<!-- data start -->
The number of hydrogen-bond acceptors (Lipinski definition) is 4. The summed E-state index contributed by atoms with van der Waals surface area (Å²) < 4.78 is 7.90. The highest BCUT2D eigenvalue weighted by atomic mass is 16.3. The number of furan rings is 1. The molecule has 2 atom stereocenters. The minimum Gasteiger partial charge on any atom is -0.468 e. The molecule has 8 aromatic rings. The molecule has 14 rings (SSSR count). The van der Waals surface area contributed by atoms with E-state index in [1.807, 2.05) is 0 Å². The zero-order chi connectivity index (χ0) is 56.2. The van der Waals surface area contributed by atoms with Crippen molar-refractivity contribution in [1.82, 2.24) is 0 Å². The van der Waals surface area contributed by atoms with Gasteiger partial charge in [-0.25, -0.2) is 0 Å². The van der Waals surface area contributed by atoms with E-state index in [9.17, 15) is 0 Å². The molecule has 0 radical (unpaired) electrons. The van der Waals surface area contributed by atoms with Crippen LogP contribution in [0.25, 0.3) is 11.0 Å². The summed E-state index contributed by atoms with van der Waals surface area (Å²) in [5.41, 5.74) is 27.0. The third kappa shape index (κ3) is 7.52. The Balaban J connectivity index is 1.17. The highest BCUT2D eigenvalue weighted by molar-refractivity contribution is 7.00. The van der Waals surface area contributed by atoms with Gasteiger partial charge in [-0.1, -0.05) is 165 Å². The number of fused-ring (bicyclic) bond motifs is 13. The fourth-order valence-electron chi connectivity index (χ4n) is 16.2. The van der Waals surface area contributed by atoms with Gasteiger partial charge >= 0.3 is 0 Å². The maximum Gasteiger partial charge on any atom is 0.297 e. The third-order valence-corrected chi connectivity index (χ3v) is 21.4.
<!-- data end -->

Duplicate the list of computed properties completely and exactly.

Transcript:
The number of hydrogen-bond acceptors (Lipinski definition) is 4. The summed E-state index contributed by atoms with van der Waals surface area (Å²) < 4.78 is 7.90. The highest BCUT2D eigenvalue weighted by atomic mass is 16.3. The number of furan rings is 1. The molecule has 2 atom stereocenters. The minimum Gasteiger partial charge on any atom is -0.468 e. The molecule has 8 aromatic rings. The molecule has 14 rings (SSSR count). The van der Waals surface area contributed by atoms with E-state index in [1.807, 2.05) is 0 Å². The zero-order chi connectivity index (χ0) is 56.2. The van der Waals surface area contributed by atoms with Crippen molar-refractivity contribution in [1.82, 2.24) is 0 Å². The van der Waals surface area contributed by atoms with Gasteiger partial charge in [-0.25, -0.2) is 0 Å². The van der Waals surface area contributed by atoms with E-state index in [9.17, 15) is 0 Å². The molecule has 0 radical (unpaired) electrons. The van der Waals surface area contributed by atoms with Crippen LogP contribution in [0.25, 0.3) is 11.0 Å². The summed E-state index contributed by atoms with van der Waals surface area (Å²) in [5.41, 5.74) is 27.0. The third kappa shape index (κ3) is 7.52. The Balaban J connectivity index is 1.17. The highest BCUT2D eigenvalue weighted by molar-refractivity contribution is 7.00. The van der Waals surface area contributed by atoms with Gasteiger partial charge in [-0.1, -0.05) is 165 Å². The number of fused-ring (bicyclic) bond motifs is 13. The fourth-order valence-electron chi connectivity index (χ4n) is 16.2. The van der Waals surface area contributed by atoms with Gasteiger partial charge >= 0.3 is 0 Å². The maximum Gasteiger partial charge on any atom is 0.297 e. The third-order valence-corrected chi connectivity index (χ3v) is 21.4.